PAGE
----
"This is the operations building," Singer said, gesturing into the mostly empty room. "Administration, data processing, you name it. Our staff is small. There were never more than thirty scientists here at one time, even in our military days. Now the number is half that, all focused on the project."

"That's pretty small," Carson said.

Singer shrugged. "The human wave approach just doesn't work in genetic engineering."

He gestured Carson out of the foyer into a large atrium paved in black granite and roofed with heavily-tinted glass. The strong desert sun, attenuated to a pale light, fell on a small grouping of palm trees in the center. "Our next stop's out there." He pointed at a window. Through it, Carson could make out a low, rhombus-like structure poking up from the desert.

"Level-5," Singer said unenthusiastically. "The Fever Tank."

"Looks pretty small," Carson said.

"Believe me, it feels small. But what you see is just the housing for the HEPA filters. The real lab's beneath that, underground. Added protection in case of an earthquake, fire, explosion." He hesitated. "Guess we might as well go in."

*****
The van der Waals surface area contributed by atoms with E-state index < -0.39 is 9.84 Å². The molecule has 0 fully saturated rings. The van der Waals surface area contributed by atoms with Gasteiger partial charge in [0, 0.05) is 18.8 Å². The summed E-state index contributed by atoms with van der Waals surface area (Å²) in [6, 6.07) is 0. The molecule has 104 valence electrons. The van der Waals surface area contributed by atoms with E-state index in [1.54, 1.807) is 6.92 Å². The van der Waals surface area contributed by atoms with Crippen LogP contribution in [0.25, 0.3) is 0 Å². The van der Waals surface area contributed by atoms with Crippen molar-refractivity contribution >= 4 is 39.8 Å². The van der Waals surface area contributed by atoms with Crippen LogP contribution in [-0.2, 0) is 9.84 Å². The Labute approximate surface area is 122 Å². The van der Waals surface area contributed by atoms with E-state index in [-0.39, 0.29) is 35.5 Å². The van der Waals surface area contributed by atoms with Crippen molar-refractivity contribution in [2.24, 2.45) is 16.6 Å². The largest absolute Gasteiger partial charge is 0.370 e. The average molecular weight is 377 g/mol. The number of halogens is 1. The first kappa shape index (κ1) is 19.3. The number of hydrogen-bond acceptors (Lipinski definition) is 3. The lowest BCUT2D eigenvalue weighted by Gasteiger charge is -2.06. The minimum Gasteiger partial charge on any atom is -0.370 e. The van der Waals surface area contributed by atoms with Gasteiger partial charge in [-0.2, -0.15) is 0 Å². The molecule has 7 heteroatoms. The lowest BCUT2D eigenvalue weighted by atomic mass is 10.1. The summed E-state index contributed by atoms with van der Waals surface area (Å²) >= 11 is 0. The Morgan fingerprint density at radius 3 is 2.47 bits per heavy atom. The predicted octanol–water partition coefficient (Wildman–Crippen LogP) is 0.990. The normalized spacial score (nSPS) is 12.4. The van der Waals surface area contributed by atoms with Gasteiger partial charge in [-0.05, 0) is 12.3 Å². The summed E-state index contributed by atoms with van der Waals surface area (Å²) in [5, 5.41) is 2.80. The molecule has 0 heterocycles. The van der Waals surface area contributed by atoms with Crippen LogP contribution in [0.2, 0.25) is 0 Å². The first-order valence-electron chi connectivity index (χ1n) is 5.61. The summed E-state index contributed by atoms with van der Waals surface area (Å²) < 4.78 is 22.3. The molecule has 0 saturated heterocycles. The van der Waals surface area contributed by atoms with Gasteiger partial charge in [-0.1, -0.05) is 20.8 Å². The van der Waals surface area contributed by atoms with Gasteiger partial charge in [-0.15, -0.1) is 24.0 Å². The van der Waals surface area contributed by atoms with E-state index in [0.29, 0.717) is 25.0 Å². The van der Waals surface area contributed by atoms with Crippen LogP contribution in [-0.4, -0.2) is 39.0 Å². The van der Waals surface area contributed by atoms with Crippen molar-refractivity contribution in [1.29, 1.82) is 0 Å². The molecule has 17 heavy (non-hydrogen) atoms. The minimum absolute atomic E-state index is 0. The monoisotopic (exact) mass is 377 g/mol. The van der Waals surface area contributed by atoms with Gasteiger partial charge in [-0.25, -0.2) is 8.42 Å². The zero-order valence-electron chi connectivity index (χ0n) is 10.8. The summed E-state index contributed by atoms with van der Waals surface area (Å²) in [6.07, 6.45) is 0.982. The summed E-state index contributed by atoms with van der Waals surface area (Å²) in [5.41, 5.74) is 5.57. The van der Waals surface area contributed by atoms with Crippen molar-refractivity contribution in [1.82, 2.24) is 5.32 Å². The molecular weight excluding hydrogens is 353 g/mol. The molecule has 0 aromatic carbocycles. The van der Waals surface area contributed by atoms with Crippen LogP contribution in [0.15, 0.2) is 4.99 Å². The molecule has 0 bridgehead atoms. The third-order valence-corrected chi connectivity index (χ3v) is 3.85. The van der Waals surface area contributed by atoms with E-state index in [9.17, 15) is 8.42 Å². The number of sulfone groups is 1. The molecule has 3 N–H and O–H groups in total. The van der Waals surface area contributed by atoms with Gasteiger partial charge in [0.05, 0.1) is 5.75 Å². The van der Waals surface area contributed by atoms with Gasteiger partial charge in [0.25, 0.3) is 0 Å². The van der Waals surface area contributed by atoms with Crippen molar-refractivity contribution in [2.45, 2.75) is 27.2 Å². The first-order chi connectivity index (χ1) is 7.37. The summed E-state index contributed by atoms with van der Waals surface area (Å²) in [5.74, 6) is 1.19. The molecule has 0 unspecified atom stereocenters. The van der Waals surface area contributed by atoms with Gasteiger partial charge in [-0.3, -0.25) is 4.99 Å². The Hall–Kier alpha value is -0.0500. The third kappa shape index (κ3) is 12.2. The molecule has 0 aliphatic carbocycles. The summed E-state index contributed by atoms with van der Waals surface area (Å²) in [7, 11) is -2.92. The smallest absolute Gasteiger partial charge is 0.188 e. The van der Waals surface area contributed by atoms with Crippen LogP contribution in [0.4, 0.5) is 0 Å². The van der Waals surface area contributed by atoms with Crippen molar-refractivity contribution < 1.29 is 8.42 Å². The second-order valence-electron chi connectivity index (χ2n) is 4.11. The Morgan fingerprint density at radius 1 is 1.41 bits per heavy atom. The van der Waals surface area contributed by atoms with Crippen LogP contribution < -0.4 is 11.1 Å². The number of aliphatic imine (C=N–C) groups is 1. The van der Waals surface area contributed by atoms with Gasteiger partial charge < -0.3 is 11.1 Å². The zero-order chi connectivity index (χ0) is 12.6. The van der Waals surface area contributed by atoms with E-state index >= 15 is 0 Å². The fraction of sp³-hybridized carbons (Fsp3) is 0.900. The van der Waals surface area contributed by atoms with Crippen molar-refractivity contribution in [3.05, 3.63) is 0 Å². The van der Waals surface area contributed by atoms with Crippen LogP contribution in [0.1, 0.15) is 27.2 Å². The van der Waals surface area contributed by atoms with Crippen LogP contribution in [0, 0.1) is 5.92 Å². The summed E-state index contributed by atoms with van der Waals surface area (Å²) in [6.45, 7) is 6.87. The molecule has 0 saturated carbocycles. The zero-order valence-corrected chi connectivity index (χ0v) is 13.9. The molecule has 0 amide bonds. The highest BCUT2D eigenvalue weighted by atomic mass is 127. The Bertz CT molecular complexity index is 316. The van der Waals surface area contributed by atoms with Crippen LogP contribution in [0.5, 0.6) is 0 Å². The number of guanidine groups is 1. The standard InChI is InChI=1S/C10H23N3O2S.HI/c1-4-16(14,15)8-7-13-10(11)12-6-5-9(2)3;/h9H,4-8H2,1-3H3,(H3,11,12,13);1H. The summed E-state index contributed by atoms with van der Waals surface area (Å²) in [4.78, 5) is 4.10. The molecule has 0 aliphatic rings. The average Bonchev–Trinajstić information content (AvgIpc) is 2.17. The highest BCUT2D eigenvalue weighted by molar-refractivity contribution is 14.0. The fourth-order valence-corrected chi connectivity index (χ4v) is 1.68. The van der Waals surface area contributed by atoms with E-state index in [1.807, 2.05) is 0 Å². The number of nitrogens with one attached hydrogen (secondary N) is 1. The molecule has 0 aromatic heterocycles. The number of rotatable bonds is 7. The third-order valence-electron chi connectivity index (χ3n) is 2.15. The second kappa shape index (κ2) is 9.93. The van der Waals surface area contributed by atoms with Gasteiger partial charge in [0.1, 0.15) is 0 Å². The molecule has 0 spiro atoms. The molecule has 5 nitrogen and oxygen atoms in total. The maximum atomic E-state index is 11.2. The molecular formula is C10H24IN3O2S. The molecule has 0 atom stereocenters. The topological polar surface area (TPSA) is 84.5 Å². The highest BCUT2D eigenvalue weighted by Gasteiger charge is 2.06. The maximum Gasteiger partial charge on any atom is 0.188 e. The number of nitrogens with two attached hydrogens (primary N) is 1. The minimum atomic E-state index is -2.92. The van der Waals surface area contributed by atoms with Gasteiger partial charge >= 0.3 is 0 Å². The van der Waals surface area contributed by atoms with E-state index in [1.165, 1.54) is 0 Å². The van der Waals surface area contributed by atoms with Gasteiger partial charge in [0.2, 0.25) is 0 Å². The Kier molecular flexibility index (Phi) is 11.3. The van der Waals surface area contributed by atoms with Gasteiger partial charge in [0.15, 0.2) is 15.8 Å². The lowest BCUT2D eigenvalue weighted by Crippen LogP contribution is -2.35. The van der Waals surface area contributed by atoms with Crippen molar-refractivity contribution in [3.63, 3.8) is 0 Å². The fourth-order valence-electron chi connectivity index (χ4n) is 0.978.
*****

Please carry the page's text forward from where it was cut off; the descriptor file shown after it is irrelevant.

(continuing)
A long descent in a cramped elevator deposited them in a long, white-tiled corridor lit by orange lights. Video cameras hung from the ceiling, tracking their progress. At the end of the corridor, Singer stopped at a gray metal door, its edges curved to fit the doorframe and sealed with thick black rubber.

To the right was a small mechanical box. Bending over, Singer spoke his name into the box. A green light came on above the door, and a tone sounded.

"Voice recognition," said Singer, opening the door. "It's not as good as hand geometry readers or retinal scanners, but those don't work through biosuits. And this one, at least, can't be fooled by a tape recorder. You'll be coded this afternoon, as part of your entrance interview."

They moved into a large room, sparsely decorated with modern furniture. Along one wall was a series of large metal lockers. On the far side stood another steel door, polished to a high gloss, marked with a bright yellow-and-red symbol. Extreme biohazard, read a legend above the frame.